lunes, 23 de julio de 2012

Harriet Hall: Why We Need Science (Medicine)

I recently wrote an article for a community newspaper attempting to explain to scientifically naive readers why testimonial “evidence” is unreliable; unfortunately, they decided not to print it. I considered using it here, but I thought it was too elementary for this audience. I have changed my mind and I am offering it below (with apologies to the majority of our readers), because it seems a few of our readers still don’t “get” why we have to use rigorous science to evaluate claims. People can be fooled, folks. All people. That includes me and it includes you. Richard Feynman said:
The first principle is that you must not fool yourself–and you are the easiest person to fool.
Science is the only way to correct for our errors of perception and of attribution. It is the only way to make sure we are not fooling ourselves. Either Science-Based Medicine has not done a good job of explaining these vital facts, or some of our readers are unable or unwilling to understand our explanations.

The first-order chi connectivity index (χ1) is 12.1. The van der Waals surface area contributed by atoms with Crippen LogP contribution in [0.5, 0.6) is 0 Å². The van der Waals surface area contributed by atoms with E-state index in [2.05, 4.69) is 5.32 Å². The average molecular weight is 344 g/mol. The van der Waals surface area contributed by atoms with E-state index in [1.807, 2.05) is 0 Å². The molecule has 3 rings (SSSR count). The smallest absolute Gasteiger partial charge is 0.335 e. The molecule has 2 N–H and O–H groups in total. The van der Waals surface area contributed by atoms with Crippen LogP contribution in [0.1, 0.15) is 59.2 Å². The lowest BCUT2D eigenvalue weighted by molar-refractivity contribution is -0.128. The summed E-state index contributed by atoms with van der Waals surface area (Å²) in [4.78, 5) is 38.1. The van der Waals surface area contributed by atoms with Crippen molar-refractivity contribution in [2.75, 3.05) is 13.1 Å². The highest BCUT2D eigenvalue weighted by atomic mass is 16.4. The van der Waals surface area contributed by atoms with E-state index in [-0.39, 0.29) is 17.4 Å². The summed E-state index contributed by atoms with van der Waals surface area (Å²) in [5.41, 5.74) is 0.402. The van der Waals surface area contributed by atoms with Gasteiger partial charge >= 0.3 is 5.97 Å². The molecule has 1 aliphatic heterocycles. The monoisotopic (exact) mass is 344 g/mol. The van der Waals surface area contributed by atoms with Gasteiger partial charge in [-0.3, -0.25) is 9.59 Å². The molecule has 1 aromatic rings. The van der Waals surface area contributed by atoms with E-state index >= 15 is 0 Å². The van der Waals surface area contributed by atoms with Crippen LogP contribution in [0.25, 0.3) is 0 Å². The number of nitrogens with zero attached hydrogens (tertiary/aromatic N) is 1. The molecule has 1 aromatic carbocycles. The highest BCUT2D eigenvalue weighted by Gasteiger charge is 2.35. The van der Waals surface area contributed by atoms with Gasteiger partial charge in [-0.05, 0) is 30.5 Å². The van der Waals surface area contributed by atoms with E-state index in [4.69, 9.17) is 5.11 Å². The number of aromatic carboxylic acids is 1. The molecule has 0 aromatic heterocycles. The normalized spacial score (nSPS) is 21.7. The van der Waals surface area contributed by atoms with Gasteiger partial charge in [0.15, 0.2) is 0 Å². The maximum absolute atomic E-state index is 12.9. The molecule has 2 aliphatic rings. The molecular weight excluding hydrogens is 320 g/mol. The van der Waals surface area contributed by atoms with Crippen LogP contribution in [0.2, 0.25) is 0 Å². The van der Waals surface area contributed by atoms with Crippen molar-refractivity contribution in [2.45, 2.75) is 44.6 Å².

Our commenters still frequently offer testimonials about how some CAM method “really worked for me.” They fail to understand that they have no basis for claiming that it “worked.” All they can really claim is that they observed an improvement following the treatment. That could indicate a real effect or it could indicate an inaccurate observation or it could indicate a post hoc ergo propter hoc error, a false assumption that temporal correlation meant causation. Such observations are only a starting point: we need to do science to find out what the observations mean.
Last week one of our commenters wrote the worst testimonial yet:
I have witnessed first hand the life that begins to flow through the body upon the removal of a subluxation.
What does this even mean? Does he expect anyone to believe this just because he says it? Would he believe me if I said I had witnessed first hand the invisible dragon in Carl Sagan’s garage?


Seguir leyendo.


(Y si queréis una traducción al castellano, la podéis encontrar en Amazings.)

1 comentario:

Nana dijo...

Esto debería ser lectura escolar obligada. Luego la cuestión esa quien lo entiende y quien no lo entiende ya es algo verdaderamente problemático. Explícale tú a alguien que piensa que la acupuntura le funciona que a lo mejor no le funciona. Lol.